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April Living Up to Its Reputation for Wind

April Living Up to Its Reputation for Wind:

Climatology shows that April is on average the windiest month of the year in Minnesota. It is a transition month that sees more frequent large changes in atmospheric pressure.

Through the first 5 days of April, winds were very strong across the region. At some Minnesota climate stations the daily weather brought wind gusts over 30 mph each day. Here is a list of climate stations showing how many days they reported wind gusts greater than 30 mph, along with a measure of the maximum wind gust through the first 5 days of the month:
Brainerd 5 days, max gust 43mph
Redwood Falls 4 days, max gust 47mph
Mankato 4 days, max gust 43mph
Rochester 4 days, max gust 45mph
Moorhead 4 days, max gust 40mph
MSP 4 days, max gust 50mph

At Duluth, they reported a maximum wind gust of 70mph on April 4th, and 60mph on April 5th.

Forecast models suggest winds will continue to be moderate to strong, but from the south, ushering in warmer air for much of the coming week.

Brief summary points for climate of March 2023:

Cold, mean monthly temperatures ranged from 5°F to 10°F colder than normal around the state.

Extreme temperatures ranged from 54°F at several locations on March 21st to -24°F at Seagull Lake on March 2nd.

Within the state climate network, 26 low daily minimum temperature records were set or tied and 57 low daily maximum temperature records were set or tied, a number of them occurring on St Patrick’s Day.

Minnesota reported the coldest temperature in the 48 contiguous states 7 times during March.

Wet, most climate stations reported a wetter than normal month,

Within the state climate network, 39 new daily precipitation records were reported, including 1.41 inches at MSP and 2.15 inches at Rochester on March 31st. Also 55 new daily snowfall records were reported, including 15.4 inches at Brainerd on March 13th.

Many climate stations reported 2.50 to 4.00 inches of precipitation for the month, while many north shore communities along Lake Superior reported over 30 inches of snowfall for the month.

It was a windy March as well, with Rochester, Brainerd, Moorhead, Duluth, Redwood Falls, and MSP all reporting 12 or more days with wind gusts over 30 mph. MSP reported 18 such days.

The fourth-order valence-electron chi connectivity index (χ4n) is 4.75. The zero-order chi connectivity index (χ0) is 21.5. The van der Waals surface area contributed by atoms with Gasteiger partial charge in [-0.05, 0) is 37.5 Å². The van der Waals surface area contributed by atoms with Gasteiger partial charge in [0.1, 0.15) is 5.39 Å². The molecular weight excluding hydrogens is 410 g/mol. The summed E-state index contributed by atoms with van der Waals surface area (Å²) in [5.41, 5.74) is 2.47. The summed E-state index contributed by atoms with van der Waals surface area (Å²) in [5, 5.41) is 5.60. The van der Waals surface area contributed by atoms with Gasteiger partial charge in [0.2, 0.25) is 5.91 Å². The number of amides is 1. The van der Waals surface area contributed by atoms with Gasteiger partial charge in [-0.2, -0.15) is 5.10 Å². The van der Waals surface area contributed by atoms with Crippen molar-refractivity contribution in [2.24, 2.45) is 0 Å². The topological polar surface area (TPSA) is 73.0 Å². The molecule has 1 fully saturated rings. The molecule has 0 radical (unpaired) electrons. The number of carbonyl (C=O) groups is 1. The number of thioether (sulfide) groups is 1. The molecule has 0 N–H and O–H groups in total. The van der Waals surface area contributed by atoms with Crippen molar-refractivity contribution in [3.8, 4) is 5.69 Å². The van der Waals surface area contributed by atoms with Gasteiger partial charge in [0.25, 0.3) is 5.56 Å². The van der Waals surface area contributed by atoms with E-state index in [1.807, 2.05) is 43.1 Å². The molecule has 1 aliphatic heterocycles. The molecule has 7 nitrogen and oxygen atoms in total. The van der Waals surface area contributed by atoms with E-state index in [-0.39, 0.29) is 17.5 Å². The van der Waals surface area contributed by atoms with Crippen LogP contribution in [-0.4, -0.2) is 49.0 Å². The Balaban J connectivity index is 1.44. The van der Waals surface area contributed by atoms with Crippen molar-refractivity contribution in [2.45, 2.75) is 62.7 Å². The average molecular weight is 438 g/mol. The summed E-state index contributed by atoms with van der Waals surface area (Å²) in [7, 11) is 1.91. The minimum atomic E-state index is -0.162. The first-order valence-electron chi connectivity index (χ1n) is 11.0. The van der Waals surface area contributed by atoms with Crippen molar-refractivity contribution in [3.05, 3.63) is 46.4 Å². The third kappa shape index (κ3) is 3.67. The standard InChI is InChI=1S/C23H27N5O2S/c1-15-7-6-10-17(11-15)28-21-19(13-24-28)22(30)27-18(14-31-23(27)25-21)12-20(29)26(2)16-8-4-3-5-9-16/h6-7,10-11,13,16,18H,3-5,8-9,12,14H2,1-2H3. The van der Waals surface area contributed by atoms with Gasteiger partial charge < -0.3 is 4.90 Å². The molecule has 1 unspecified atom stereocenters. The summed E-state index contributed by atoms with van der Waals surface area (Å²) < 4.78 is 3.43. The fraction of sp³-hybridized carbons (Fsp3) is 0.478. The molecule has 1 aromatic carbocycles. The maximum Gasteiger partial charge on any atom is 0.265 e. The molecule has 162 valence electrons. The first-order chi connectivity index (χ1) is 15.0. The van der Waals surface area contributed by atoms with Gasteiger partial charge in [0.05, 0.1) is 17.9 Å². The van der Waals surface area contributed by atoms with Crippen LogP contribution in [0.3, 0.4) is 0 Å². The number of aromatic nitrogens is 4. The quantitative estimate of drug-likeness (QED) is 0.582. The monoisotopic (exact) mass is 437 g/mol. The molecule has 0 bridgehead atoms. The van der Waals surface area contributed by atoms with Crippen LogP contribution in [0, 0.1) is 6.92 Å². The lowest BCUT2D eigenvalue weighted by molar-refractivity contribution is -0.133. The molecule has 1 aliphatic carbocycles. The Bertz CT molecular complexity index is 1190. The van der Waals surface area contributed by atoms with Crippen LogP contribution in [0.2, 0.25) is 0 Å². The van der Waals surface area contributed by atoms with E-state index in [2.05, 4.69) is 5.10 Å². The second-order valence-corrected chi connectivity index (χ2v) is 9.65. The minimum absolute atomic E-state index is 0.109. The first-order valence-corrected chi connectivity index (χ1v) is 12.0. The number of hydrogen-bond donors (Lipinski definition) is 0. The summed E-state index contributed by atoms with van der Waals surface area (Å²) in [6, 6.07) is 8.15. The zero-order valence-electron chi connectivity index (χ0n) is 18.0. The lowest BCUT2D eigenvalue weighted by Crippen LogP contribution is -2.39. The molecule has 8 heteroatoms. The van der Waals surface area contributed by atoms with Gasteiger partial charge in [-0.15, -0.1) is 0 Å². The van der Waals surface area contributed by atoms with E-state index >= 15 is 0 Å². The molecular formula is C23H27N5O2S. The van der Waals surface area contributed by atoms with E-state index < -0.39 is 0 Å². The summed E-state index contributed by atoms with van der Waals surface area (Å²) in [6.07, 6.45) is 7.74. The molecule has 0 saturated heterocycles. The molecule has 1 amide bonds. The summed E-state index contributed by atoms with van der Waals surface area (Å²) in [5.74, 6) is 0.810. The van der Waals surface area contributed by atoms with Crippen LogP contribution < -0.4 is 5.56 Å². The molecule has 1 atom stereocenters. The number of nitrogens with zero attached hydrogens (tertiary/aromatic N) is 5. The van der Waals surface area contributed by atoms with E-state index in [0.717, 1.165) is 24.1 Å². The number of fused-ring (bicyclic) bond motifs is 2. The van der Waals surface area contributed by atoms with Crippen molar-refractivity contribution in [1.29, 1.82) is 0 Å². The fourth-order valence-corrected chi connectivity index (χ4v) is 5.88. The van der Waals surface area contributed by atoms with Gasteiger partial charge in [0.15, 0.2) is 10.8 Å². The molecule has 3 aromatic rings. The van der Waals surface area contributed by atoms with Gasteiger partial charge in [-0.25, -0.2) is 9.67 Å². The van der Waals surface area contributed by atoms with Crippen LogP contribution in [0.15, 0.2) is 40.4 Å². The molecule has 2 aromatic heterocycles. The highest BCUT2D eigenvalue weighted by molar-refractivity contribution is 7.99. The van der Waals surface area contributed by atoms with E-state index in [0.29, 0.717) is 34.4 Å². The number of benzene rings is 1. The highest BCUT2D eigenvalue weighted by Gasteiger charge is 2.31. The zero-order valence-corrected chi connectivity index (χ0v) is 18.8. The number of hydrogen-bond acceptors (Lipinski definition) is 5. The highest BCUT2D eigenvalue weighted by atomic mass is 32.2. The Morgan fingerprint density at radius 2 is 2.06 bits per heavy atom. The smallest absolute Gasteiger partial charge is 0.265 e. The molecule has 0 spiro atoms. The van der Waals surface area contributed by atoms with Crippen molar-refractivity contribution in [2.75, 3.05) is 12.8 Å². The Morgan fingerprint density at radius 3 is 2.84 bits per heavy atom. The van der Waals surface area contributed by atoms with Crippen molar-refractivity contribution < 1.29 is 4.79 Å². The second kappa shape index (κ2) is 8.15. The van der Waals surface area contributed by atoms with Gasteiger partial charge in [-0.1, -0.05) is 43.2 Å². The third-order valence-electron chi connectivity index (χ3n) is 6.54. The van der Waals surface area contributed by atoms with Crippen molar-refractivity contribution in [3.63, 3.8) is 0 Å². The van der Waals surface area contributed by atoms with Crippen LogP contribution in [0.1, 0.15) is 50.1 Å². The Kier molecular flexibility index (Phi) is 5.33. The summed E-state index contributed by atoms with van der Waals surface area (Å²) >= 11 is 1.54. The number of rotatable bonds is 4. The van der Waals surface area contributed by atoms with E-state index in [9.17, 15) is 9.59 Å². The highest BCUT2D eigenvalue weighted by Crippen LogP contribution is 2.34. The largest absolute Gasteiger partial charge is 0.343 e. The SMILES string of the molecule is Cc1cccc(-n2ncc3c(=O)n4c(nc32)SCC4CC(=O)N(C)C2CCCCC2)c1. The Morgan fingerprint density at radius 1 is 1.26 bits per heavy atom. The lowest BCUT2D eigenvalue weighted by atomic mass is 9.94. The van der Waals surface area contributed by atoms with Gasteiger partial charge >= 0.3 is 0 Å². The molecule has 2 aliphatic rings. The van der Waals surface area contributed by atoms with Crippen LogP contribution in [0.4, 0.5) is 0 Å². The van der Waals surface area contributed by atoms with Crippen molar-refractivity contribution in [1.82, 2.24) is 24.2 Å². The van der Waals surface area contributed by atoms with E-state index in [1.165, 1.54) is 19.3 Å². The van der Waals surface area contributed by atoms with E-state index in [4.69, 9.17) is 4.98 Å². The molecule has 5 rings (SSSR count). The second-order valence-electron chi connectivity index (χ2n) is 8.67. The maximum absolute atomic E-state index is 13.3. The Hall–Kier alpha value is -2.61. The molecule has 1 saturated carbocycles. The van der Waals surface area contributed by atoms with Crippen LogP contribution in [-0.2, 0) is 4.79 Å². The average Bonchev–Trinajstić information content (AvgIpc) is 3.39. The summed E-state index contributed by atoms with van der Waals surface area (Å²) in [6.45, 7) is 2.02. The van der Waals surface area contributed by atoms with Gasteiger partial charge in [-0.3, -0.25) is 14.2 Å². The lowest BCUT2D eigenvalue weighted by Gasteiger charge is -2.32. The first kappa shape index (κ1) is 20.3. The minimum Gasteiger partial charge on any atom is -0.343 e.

Seasonal Snow Update: With the updated snowfall reports there are now over 70 climate stations in the state network that have reported over 85 inches of snowfall for the 2022-2023 snow season. In addition, 24 climate stations have reported 100 inches or more, topped by 157.6 inches near Finland in Lake County. Duluth with 131.4 inches of snowfall so far for the season is closing in on record territory (135.4 inches in 1995-1996) for seasonal snowfall as are a number of other climate stations in northeastern Minnesota.

Weekly Weather Potpourri:

The United Kingdom Met Office reported that England, Wales, and Northern Ireland reported one of the wettest Marches in history with many areas getting 2 to 3 times normal precipitation. Areas of Wales received over 8 inches of precipitation. Several areas also reported a significant lack of sunshine during March, one of the dullest in history with many days dominated by cloudy skies.

The Weather Channel reported on the severe weather outbreaks across the nation this week. An EF-3 tornado (140 mph winds) ripped through portions of Delaware and was determined to be the largest tornado in state history with a vortex diameter of half a mile. It left a wide damage path and killed one person.

According to the Australian Broadcasting Company (ABC) the summer season may be lengthening in Australia. Normally December through February are the hottest months, but this year March was unusually warm, breaking some records in some areas. Citizens took advantage by doing more outdoor activities and enjoyed the summery weather.

MPR listener question:

Is there any concern this cold/snowy pattern will extend late into spring (May or even beyond)?


No, not at this point. Most outlook models are favoring warmer temperatures as we move into spring. The greater concern is associated with moving into a pattern of more frequent rainfalls which will accelerate the flooding potential for some rivers, and delay farmers from getting field work and spring planting done later this month.